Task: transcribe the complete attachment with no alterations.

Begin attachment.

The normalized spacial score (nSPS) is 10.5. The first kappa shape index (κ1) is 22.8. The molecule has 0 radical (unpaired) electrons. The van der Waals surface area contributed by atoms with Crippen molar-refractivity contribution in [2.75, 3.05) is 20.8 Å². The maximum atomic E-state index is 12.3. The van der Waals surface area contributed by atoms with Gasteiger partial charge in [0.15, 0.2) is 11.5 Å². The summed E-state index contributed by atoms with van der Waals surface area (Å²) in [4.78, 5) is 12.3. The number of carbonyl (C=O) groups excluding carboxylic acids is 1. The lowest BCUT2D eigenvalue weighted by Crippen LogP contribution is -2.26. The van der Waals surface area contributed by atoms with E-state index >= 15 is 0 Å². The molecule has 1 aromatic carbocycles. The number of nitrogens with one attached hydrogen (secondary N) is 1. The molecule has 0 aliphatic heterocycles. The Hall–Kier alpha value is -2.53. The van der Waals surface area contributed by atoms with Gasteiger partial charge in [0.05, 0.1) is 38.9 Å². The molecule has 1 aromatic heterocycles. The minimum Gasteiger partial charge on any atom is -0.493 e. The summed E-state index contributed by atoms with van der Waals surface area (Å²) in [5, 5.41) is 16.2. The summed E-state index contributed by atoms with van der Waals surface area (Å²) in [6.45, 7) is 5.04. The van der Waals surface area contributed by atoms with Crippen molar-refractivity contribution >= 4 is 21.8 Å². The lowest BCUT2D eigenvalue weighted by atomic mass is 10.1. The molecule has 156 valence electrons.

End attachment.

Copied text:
The normalized spacial score (nSPS) is 10.5. The first kappa shape index (κ1) is 22.8. The molecule has 0 radical (unpaired) electrons. The van der Waals surface area contributed by atoms with Crippen molar-refractivity contribution in [2.75, 3.05) is 20.8 Å². The maximum atomic E-state index is 12.3. The van der Waals surface area contributed by atoms with Gasteiger partial charge in [0.15, 0.2) is 11.5 Å². The summed E-state index contributed by atoms with van der Waals surface area (Å²) in [4.78, 5) is 12.3. The number of carbonyl (C=O) groups excluding carboxylic acids is 1. The lowest BCUT2D eigenvalue weighted by Crippen LogP contribution is -2.26. The van der Waals surface area contributed by atoms with E-state index >= 15 is 0 Å². The molecule has 1 aromatic carbocycles. The number of nitrogens with one attached hydrogen (secondary N) is 1. The molecule has 0 aliphatic heterocycles. The Hall–Kier alpha value is -2.53. The van der Waals surface area contributed by atoms with Gasteiger partial charge in [0.05, 0.1) is 38.9 Å². The molecule has 1 aromatic heterocycles. The minimum Gasteiger partial charge on any atom is -0.493 e. The summed E-state index contributed by atoms with van der Waals surface area (Å²) in [5, 5.41) is 16.2. The summed E-state index contributed by atoms with van der Waals surface area (Å²) in [6.45, 7) is 5.04. The van der Waals surface area contributed by atoms with Crippen molar-refractivity contribution >= 4 is 21.8 Å². The lowest BCUT2D eigenvalue weighted by atomic mass is 10.1. The molecule has 156 valence electrons.